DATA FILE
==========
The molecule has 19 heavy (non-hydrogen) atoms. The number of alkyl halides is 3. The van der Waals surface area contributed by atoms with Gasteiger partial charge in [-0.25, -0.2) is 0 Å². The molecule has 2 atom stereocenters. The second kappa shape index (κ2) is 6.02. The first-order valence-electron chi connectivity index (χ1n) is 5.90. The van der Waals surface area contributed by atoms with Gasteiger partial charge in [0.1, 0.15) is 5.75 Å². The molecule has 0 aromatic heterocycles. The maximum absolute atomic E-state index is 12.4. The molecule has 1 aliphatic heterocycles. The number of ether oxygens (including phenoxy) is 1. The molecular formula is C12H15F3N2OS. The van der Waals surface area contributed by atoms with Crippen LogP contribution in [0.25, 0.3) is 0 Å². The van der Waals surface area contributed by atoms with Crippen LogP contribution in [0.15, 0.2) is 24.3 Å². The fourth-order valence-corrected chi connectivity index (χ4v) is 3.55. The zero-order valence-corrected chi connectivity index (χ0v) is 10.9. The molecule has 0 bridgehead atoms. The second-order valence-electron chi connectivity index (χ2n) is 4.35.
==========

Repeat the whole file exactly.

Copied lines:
The molecule has 19 heavy (non-hydrogen) atoms. The number of alkyl halides is 3. The van der Waals surface area contributed by atoms with Gasteiger partial charge in [-0.25, -0.2) is 0 Å². The molecule has 2 atom stereocenters. The second kappa shape index (κ2) is 6.02. The first-order valence-electron chi connectivity index (χ1n) is 5.90. The van der Waals surface area contributed by atoms with Gasteiger partial charge in [0.1, 0.15) is 5.75 Å². The molecule has 0 aromatic heterocycles. The maximum absolute atomic E-state index is 12.4. The molecule has 1 aliphatic heterocycles. The number of ether oxygens (including phenoxy) is 1. The molecular formula is C12H15F3N2OS. The van der Waals surface area contributed by atoms with Crippen LogP contribution in [0.25, 0.3) is 0 Å². The van der Waals surface area contributed by atoms with Crippen LogP contribution in [0.15, 0.2) is 24.3 Å². The fourth-order valence-corrected chi connectivity index (χ4v) is 3.55. The zero-order valence-corrected chi connectivity index (χ0v) is 10.9. The molecule has 0 bridgehead atoms. The second-order valence-electron chi connectivity index (χ2n) is 4.35.